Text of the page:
Foo Fighters frontman Dave Grohl has spoken exclusively to Kerrang! about the band's forthcoming follow-up to their 2005 double album 'In Your Honour'. 'Echoes, Silence, Patience And Grace', which was recorded in Los Angeles at the band's Studio 606 by 'The Colour And The Shape' producer Gil Norton.
The track-listing for the band's sixth studio album is as follows: 'The Pretender', 'Let It Die', 'Erase/Replace', 'Long Road To Ruin', 'Come Alive', 'Stranger Things Have Happened', 'Cheer Up, Boys (Your Make-Up Is Running)', 'Summer's End', 'The Ballad Of The Beaconsfield Miners', 'Statues', 'But, Honestly' and 'Home'.
According to Grohl, the band's sixth album was their easiest and smoothest to make.
"We didn't spend hours and hours on guitar and drum sounds," says Grohl. "We just threw up mics that sounded like the band and hit record! It was fucking really easy considering that every other album we've ever made we've done twice - every album we've recorded once, throw it away and do it one more time. This time, when we were finished I thought, 'Wait a second, aren't we supposed to do it again? Wait, we're done, really? Fuck, that was easy!'... "
WHEN YOU WERE WRITING THE ALBUM, DID YOU HAVE A FIRM PLAN HOW IT WAS GOING TO SOUND?
"We didn't plan the new album to be half rock and half acoustic. We just thought whichever songs are the best. When we started recording, we let the album dynamic dictate itself, because if they were all great songs and they were all on a fucking cello then it would have been an album full of cello! So we had a lot of songs to choose from and had a lot of demos which ranged from psycho fucking Nomeansno to sloppy, Tom Petty country to fucking piano-driven songs!"
WHY DID YOU CHOOSE TO WORK WITH GIL NORTON AGAIN?
"When we worked with Gil on 'The Colour And The Shape' in 1997, it was a learning experience because up until that point, I'd only worked with Steve Albini and Butch Vig. They're great producers, but there wasn't as much intensity in the pre-production and recording processes. That first album, he basically showed us what pre-production really is, honing the songs and composition, and arrangements so that it's just airtight when you go into record. After recording all those demos, we thought that the songs had the potential to be something great and rather than just stay in our own comfort zone, we needed someone to push us out of there. I thought about a lot of different producers, but I feel like Gil is the one rock producer that we're compatible with because he's unconventional. I don't know what it is, but he seems to capture the best of this band. So we called him up, and once he agreed to do it, I knew it was going to be our best record in years."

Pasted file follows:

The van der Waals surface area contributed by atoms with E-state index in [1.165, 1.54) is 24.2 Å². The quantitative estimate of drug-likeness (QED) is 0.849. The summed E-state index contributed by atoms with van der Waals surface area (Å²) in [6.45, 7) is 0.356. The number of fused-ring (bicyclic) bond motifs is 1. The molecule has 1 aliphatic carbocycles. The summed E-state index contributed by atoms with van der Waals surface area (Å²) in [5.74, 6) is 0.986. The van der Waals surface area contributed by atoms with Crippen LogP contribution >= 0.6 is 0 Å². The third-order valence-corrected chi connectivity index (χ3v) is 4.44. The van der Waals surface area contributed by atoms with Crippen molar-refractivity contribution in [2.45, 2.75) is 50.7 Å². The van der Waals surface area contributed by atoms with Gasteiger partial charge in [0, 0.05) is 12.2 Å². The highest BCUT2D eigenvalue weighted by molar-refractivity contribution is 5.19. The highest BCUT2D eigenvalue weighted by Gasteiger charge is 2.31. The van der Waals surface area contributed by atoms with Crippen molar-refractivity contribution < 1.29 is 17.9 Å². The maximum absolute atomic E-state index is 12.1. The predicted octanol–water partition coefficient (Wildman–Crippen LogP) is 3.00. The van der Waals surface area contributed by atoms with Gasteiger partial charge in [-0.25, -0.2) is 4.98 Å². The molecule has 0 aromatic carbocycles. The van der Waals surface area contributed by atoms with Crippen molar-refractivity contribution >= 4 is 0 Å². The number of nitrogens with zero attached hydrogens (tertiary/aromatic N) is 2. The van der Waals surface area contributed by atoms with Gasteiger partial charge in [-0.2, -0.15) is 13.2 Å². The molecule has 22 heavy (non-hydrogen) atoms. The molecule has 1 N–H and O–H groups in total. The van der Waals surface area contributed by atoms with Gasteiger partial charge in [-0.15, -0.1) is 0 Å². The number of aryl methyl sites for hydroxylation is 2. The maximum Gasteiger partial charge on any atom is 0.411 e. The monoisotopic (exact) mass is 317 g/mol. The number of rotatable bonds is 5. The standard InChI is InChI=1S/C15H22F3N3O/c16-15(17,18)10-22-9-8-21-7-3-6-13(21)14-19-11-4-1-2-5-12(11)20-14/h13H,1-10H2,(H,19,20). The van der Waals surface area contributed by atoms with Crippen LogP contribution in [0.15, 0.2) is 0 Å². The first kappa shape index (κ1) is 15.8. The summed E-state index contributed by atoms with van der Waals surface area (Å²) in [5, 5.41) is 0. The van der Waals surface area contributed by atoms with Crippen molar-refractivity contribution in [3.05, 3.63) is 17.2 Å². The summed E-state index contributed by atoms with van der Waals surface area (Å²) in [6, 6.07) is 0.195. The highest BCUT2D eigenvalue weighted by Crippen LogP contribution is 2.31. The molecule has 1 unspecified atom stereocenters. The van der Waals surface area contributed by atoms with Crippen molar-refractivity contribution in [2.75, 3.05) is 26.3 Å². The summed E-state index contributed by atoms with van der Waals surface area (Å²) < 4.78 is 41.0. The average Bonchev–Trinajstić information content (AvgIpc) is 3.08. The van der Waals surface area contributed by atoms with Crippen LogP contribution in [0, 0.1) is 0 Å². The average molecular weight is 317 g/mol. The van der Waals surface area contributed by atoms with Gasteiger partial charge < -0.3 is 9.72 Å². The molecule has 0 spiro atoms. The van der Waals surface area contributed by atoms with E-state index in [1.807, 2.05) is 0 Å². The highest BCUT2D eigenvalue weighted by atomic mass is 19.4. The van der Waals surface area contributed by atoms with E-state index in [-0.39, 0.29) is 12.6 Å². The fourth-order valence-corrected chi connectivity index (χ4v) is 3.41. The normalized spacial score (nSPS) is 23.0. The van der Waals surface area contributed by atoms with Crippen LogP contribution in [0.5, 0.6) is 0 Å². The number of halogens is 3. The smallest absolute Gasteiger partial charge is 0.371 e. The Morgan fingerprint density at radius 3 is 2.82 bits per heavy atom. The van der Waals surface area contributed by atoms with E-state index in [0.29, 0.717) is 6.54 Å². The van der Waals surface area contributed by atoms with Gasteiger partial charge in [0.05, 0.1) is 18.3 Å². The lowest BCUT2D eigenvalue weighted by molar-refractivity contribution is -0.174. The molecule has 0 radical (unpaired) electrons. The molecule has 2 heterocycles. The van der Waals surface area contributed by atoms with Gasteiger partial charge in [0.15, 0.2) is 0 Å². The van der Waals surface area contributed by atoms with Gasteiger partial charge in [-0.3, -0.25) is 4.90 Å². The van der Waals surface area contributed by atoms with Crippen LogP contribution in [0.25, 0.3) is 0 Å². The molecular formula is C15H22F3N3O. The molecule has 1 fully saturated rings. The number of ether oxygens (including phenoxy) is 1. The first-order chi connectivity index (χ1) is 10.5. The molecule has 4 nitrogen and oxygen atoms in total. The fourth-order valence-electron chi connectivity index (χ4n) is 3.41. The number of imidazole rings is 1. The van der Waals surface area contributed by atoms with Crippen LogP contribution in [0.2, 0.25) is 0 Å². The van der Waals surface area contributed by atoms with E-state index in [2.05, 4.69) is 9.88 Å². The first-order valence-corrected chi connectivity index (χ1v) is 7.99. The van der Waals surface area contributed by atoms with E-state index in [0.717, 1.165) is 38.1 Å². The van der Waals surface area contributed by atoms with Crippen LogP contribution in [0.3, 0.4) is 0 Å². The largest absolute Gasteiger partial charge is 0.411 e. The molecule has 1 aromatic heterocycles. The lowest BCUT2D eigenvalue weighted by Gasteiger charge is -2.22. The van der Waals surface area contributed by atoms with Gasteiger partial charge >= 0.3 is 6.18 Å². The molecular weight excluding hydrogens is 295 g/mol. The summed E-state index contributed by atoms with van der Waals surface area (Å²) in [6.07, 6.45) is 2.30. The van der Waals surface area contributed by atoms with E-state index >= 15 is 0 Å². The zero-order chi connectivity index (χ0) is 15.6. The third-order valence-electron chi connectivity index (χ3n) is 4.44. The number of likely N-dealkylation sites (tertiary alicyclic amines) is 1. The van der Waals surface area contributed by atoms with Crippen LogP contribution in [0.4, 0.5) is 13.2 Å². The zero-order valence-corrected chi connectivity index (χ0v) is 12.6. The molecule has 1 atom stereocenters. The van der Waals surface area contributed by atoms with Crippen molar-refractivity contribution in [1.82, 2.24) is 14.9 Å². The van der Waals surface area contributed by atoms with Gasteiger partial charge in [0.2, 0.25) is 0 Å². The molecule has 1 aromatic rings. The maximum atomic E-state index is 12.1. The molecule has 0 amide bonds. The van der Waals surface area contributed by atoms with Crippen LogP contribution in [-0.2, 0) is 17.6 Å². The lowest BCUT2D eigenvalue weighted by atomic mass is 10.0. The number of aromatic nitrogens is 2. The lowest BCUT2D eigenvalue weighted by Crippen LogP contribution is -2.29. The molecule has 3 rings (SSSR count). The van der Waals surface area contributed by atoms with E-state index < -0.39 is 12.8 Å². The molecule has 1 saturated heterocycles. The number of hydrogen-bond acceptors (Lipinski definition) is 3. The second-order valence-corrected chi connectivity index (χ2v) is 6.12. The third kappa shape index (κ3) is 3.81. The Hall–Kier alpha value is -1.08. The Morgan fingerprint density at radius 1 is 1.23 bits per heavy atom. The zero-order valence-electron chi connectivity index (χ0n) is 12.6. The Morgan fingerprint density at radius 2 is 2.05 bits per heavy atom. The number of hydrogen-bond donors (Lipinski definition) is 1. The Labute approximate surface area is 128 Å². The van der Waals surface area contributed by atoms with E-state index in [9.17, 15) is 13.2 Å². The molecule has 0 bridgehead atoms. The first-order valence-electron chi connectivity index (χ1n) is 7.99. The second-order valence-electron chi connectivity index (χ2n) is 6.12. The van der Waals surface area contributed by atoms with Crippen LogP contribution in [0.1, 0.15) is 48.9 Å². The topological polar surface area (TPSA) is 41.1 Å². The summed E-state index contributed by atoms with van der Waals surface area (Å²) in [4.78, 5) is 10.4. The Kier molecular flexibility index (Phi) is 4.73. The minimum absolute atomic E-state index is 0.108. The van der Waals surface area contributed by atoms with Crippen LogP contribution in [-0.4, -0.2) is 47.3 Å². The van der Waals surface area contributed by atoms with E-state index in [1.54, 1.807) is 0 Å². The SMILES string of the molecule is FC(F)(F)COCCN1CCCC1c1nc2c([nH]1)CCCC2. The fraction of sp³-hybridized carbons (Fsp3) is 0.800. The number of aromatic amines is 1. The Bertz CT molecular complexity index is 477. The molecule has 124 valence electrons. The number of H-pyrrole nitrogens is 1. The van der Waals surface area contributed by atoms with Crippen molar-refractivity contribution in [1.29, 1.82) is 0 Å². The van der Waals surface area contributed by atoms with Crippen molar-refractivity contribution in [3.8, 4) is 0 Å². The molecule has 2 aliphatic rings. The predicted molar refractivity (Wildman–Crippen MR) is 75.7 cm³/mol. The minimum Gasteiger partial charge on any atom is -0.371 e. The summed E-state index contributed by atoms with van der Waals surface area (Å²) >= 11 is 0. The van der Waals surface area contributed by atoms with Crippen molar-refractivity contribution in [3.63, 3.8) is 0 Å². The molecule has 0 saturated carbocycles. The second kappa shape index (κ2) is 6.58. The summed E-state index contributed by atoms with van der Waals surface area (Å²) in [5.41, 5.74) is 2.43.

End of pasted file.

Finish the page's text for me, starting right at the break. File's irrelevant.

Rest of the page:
YOU AND YOUR WIFE JORDYN BECAME THE PROUD PARENTS OF VIOLET
MAY LAST APRIL. HAS FATHERHOOD AFFECTED YOUR ROLE AS A SONGWRITER AT ALL?
"It has, yeah! Becoming a father changes your outlook on every single aspect of your life. It changes the way you taste and feel and process emotion and process the big picture. It really does change the way you look at things and with me, it made me feel fearless. It made me feel like the big picture had opened up so wide that I wasn't afraid of anything anymore, to try things I've never done and to say things I've never said before. It changed everything about the way I write. Now when I get fucking angry or defensive or something, I just want to rip someone's fucking head off. When I feel love, I feel it in fucking every cell of my body. So it just makes me fucking more alive. So when you're writing music with that in mind or that in your heart, everything just blooms into this fucking incredibly colourful, colourful feeling."
CAN YOU TELL US ABOUT 'THE BALLAD OF THE BEACONSFIELD MINERS'?